A 58-year-old female presents with muscle weakness and fatigue. Her arterial blood gas is given below:

Parameter

Patient Value

Adult Normal Range

FiO2

0.21

pH

7.01*

7.35 – 7.45

pO2

88.0 mmHg (5.6 kPa)

pCO2

29.0 mmHg (3.9 kPa)*

35.0 – 45.0 (4.6 – 6.0)

Bicarbonate

7.0 mmol/L*

22.0 – 26.0

Base Excess

-21.0 mmol/L*

-2.0 to +2.0

Lactate

0.5 mmol/L

0.5 – 1.6

Sodium

120 mmol/L*

135 – 145

Potassium

2.3 mmol/L*

3.5 – 5.0

Chloride

97 mmol/L

95 – 105

Glucose

4.8 mmol/L

3.5 – 6.0

Urinary pH

6.1

a) Comment on the acid base status. What is the likely cause for her symptoms and give a rationale for your answer.                                                                                              (30% marks)

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College answer

  1. Metabolic and respiratory acidosis
    High anion gap acidosis (Anion gap 16) and normal anion gap acidosis, (Delta- Delta 0.24)
    Likely distal renal tubular acidosis due to non-anion gap acidosis, hypokalaemia and inadequate urinary acidification.    (3 marks)

Discussion

A systematic dissection:

  1. The A-a gradient is (0.21 x 713) - (29 x 1.25) - 88.0 = 25.48 mmHg, i.e essentially normal
  2. There is acidaemia
  3. The PaCO2 is compensating, as best it can.
  4. The SBE is -21, which suggests a severe metabolic acidosis
  5. The respiratory compensation is insufficient;  the expected PaCO2 is (7 ×  1.5) + 8 = 18.5, or 19mmHg by the Copenhagen rules.
  6. The anion gap is slightly raised; (120) - (97  + 7) = 16, or 18.3 when calculated with potassium.
  7. The delta ratio, without using potassium and assuming a normal anion gap is 12 and a normal bicarbonate is 24, would therefore be (16 - 12) / (24 - 7) = 0.23. Where the college go the extra on-hundredth decimal point from, is anybody's guess. Also, the delta-delta is the delta gap rather than the delta ratio, which in this case would be (16 - 12) - (24 - 7) = - 15.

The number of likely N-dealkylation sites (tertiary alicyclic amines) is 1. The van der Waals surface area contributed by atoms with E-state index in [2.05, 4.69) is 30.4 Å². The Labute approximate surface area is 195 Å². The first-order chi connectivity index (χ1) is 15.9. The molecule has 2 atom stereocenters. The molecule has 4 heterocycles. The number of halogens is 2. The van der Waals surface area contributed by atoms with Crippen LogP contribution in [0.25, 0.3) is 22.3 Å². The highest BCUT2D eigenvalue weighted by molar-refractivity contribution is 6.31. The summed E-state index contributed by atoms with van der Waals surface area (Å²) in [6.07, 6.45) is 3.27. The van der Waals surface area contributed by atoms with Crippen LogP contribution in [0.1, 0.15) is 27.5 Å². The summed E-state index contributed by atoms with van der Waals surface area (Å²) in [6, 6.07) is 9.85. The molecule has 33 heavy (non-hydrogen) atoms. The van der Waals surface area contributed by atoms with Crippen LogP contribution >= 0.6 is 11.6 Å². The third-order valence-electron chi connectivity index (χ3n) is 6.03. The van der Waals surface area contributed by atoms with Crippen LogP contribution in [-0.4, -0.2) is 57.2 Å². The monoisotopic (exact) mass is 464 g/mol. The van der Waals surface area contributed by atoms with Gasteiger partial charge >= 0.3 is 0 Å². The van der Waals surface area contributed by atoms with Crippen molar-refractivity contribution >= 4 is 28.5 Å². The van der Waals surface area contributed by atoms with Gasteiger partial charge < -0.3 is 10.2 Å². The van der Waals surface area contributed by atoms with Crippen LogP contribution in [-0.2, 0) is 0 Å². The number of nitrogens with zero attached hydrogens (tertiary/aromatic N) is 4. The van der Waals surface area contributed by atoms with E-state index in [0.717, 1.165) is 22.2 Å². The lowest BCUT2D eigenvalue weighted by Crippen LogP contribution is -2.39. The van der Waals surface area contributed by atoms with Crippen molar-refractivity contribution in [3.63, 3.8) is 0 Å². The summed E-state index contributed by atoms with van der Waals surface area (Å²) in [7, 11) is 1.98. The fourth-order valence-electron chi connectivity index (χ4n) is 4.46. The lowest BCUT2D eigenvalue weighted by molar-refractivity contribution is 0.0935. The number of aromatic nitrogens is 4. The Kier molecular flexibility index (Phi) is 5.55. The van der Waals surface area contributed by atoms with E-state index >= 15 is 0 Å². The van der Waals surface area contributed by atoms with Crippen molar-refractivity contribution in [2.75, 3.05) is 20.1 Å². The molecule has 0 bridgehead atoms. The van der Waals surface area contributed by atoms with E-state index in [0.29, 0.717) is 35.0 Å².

Thus, this is a severe normal anion gap metabolic acidosis, as well as a respiratory acidosis because of inadequate respiratory compensation. The urinary pH, however, is 6.1, which is completely useless. What are you doing, kidneys? You're supposed to be acidifying the urine... Clearly, there is a renal tubular acidosis happening here. Judging by the potassium, you'd expect the problem to be in the distal tubule (i.e. a Type 1 RTA). 

References

References

Laing, Christopher M., et al. "Renal tubular acidosis: developments in our understanding of the molecular basis." The international journal of biochemistry & cell biology 37.6 (2005): 1151-1161.

Ring, Troels, Sebastian Frische, and Søren Nielsen. "Clinical review: Renal tubular acidosis–a physicochemical approach." Critical Care 9.6 (2005): 573.

McCurdy, Donna Kern, Myron Frederic, and J. Russell Elkinton. "Renal tubular acidosis due to amphotericin B." New England Journal of Medicine 278.3 (1968): 124-131.

Cohen, Eric P., et al. "Absence of H (+)-ATPase in cortical collecting tubules of a patient with Sjogren's syndrome and distal renal tubular acidosis." Journal of the American Society of Nephrology 3.2 (1992): 264-271.

Pitts, Robert F. "Renal production and excretion of ammonia." The American journal of medicine 36.5 (1964): 720-742.